I spend alot of time studying the elderly. Looking at what they value. Additionally as I get older I attend more funerals. I have yet to see on a tombstone "he was great worker, faithful employee, and had a good job."
    gd9900 responded:
    I enjoy the work I do to make a living. My work is challenging and I'm constantly learning new things. Its part of why I chose to work in this field. I also like the people I work with.

    The company I work for is a well established mom & pop gone corporate. The owners are fantastic people and give a lot to our community - the corporate "attitude" hasn't caught up with them over the years. But the change in dynamics of running small business to corporation has made it much harder to share better benefits for the employees. Not that the benefits are bad, I wouldn't want to give up what I have. These past few years the recession has held back any raises and there have been many job cuts. I take pride in my work and provide timely turn arounds, but the reward of a paycheck every week doesn't always inspire me go above and beyond. Funny, it wasn't so long ago I was highly motivated to do that on my own.

    I think part of me feels I've paid my dues working for the man and I want something more. I don't mean the company owes me, but I am thinking about a change of scenery. Kinda like what Guard's recent posts have alluded to. All I've really figured out is I'm not getting any younger and I would like to have more time and money to enjoy things in life before I'm no longer able to. I'm tired of living paycheck to paycheck, and in general worrying about money. It takes away from the joy of earning it.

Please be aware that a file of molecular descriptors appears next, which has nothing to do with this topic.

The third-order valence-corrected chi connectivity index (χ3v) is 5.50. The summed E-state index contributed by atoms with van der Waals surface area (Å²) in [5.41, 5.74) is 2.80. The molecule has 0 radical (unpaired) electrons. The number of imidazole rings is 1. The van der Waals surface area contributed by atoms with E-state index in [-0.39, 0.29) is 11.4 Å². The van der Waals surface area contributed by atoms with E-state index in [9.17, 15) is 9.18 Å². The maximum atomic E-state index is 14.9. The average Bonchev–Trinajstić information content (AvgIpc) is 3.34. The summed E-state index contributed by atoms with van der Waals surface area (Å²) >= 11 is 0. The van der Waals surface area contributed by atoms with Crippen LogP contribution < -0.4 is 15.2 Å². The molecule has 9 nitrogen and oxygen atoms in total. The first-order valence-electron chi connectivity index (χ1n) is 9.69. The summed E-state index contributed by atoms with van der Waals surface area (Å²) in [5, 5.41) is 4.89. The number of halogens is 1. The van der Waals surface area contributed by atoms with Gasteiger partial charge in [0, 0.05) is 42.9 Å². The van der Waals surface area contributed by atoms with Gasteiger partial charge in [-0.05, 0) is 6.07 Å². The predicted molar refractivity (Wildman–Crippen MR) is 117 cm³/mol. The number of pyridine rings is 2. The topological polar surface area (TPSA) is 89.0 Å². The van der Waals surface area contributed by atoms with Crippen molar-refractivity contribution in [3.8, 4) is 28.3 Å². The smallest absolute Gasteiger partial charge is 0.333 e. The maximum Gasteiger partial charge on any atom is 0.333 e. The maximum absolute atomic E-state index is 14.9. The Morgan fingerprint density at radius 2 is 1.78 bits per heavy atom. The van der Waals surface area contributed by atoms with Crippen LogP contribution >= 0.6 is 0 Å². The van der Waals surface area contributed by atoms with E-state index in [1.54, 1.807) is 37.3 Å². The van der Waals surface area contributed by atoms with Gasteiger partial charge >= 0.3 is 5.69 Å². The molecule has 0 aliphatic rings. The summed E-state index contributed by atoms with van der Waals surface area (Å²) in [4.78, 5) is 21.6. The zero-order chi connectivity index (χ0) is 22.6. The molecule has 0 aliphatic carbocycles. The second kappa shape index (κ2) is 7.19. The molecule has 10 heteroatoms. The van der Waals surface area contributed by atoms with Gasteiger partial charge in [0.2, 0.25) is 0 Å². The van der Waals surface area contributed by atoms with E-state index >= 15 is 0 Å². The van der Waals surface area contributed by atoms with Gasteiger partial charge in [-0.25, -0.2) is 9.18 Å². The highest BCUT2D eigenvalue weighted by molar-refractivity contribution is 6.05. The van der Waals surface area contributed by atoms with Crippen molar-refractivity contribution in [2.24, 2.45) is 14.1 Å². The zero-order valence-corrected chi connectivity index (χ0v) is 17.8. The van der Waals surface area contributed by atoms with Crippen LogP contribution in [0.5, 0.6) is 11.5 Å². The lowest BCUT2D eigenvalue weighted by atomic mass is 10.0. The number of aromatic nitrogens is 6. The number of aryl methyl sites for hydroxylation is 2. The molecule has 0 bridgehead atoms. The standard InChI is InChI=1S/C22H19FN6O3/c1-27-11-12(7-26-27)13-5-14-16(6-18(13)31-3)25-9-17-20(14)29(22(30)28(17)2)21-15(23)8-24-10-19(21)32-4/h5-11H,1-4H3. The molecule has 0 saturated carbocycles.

stephs_3_kidz responded:
    Well, I like my job. I hate that I feel so tied to it all the time. As in, since I'm home I feel like I must be constantly "doing" something. Cleaning. Cooking. Reorganizing. I just need to learn to let things go and only dust twice a week instead of every day.

    I love being with my kids. I hope I do a good job. I keep them well-fed, clean, we play a lot. I love them more than anything in this world.

    I know when I worked outside the home I loved my job, then grew to despise it but I still busted my butt and did my best because that's the standard I hold myself to. I was very valued as an employee and I left a good impression on my employers even as I left to be a SAHM.
    tlkittycat1968 responded:
    I like my job and the work I do but there are two co-workers I don't get. You can pretty much count on one or both of them calling in sick on Mondays and/or Fridays. I'm usually the first one in the office and I've memorized their numbers on the caller ID they've called in sick so often. A co-worker left and one of the people mentioned above took over her duties and I took over his. I wonder what he did all day because his work that I now do takes me maybe half a day, usually less. I manage to get my "real" work done along with his old duties and still have time left in the day.

    I've always like my work but occasionally haven't been able to stand either co-workers or the supervisor. Left two jobs because of the supervisor and left one because of the co-workers.